On the day Los Angeles City Councilman Mark Ridley-Thomas is scheduled to be arraigned on federal bribery and conspiracy charges, his council colleagues will vote Wednesday on whether to immediately suspend him from office.

The motion to suspend Ridley-Thomas was introduced by Council President Nury Martinez and seconded by Councilman Mitch O’Farrell, the council president pro tem. The vote is scheduled as a special meeting at 11:15 a.m. Wednesday, amid the council’s regular 10 a.m. meeting.

“The trial on the indictment has yet to take place and a person is presumed innocent until proven guilty; however, a council member who has been charged with public corruption cannot continue to exercise the powers of city office and preserve public trust,” the motion states.

If the councilman is suspended, Los Angeles Controller Ron Galperin said he will cut off Ridley-Thomas’ salary payments and benefits.

“No one indicted for public corruption and suspended by the City Council should receive a taxpayer-funded salary,” Galperin said Tuesday.

In June 2020, the City Council suspended Councilman Jose Huizar from office after he was charged with felony racketeering. Less than a week later, Galperin terminated Huizar’s city salary payments.

The City Council doesn’t have the power to remove a council member from office, and Huizar refused to resign, despite calls from Mayor Eric Garcetti and his colleagues to do so. Councilman Kevin de León won a special election in March 2020 to replace Huizar, but he didn’t assume the position until Oct. 15, when the council appointed him to fill the seat that was left vacant by Huizar’s suspension.

Ridley-Thomas told his colleagues on Monday that he will “immediately step back” from participating in council and committee meetings, but he intends to remain in office and resume participating “at the earliest appropriate time.”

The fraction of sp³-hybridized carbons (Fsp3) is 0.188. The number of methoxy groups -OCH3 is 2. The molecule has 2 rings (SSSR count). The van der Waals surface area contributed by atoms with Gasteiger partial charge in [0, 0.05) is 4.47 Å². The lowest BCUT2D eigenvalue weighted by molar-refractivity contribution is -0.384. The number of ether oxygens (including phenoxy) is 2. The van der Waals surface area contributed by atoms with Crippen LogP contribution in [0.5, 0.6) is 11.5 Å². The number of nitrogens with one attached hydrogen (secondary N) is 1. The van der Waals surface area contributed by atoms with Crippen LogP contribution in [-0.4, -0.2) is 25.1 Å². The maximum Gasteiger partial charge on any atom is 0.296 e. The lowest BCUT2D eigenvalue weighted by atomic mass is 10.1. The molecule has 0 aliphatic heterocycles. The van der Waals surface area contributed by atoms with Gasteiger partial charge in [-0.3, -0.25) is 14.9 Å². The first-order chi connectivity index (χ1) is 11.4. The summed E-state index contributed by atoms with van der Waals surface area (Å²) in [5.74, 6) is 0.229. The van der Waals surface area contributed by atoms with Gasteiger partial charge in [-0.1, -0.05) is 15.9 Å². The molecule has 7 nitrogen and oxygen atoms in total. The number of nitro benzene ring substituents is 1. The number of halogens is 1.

“I fully appreciate the importance of the council being able to conduct its business with minimal distractions. With that in mind, and with deep respect for each of you, I write to let you know of my intention to immediately step back from participating in both full council and committee meetings,” Ridley-Thomas wrote in a letter to other council members.

In a statement Friday, Ridley-Thomas said he has “no intention of resigning” his seat and is focused on fighting the charges, which do not relate to his service on the City Council, but pertain to his previous work on the county Board of Supervisors.

“Going forward, I intend to do two things: disprove the allegations leveled at me and continue the work I was elected to do — most importantly, addressing the homeless and housing crisis,” he said.

The 20-count indictment filed in Los Angeles federal court last week alleges that then-Supervisor Ridley-Thomas conspired with Marilyn Louise Flynn, 83, former dean of USC’s School of Social Work, who prosecutors claim agreed to provide Ridley-Thomas’ son with graduate school admission, a full-tuition scholarship and a paid professorship at the university. She also allegedly arranged to funnel a $100,000 donation from Ridley-Thomas’ campaign funds through the university to a nonprofit to be operated by his son.

In exchange, the indictment alleges, Ridley-Thomas supported county contracts involving the School of Social Work, including contracts to provide services to the county Department of Children and Family Services and Probation Department, as well as an amendment to a contract with the Department of Mental Health that would bring the school millions of dollars in new revenue.

The Los Angeles County Board of Supervisors on Tuesday voted in favor of a full and independent audit investigation by an independent law firm into alleged misconduct of former member Ridley-Thomas, although he was not named in the official motion, as well as increased transparency and accountability in the contracting process.

“Transparency and accountability are values that cannot be compromised,” Chair Hilda Solis said. “This motion renews our commitment to these principles and further assess our existing process and policy improvements to implement reform if necessary. The allegations are serious and … will be handled with the utmost care and due diligence.”

Ridley-Thomas is scheduled to be arraigned Wednesday afternoon via Zoom. Flynn’s arraignment was set for Oct. 25.

Attorneys for both have denied any wrongdoing.

The 66-year-old Ridley-Thomas is a giant figure in local politics, previously serving on the Los Angeles City Council from 1991-2002, then serving in the state Assembly and state Senate before he was elected to the powerful county Board of Supervisors in 2008, serving until 2020 when he returned to the City Council.

Councilman Joe Buscaino, who serves on the Homelessness and Poverty Committee, called for Ridley-Thomas to be surrender his council seat. Councilwoman Nithya Raman, who sits on the Homelessness and Poverty Committee, called on Ridley-Thomas to at least step down as chairman of the committee and be stripped of other committee assignments “in the short term.”

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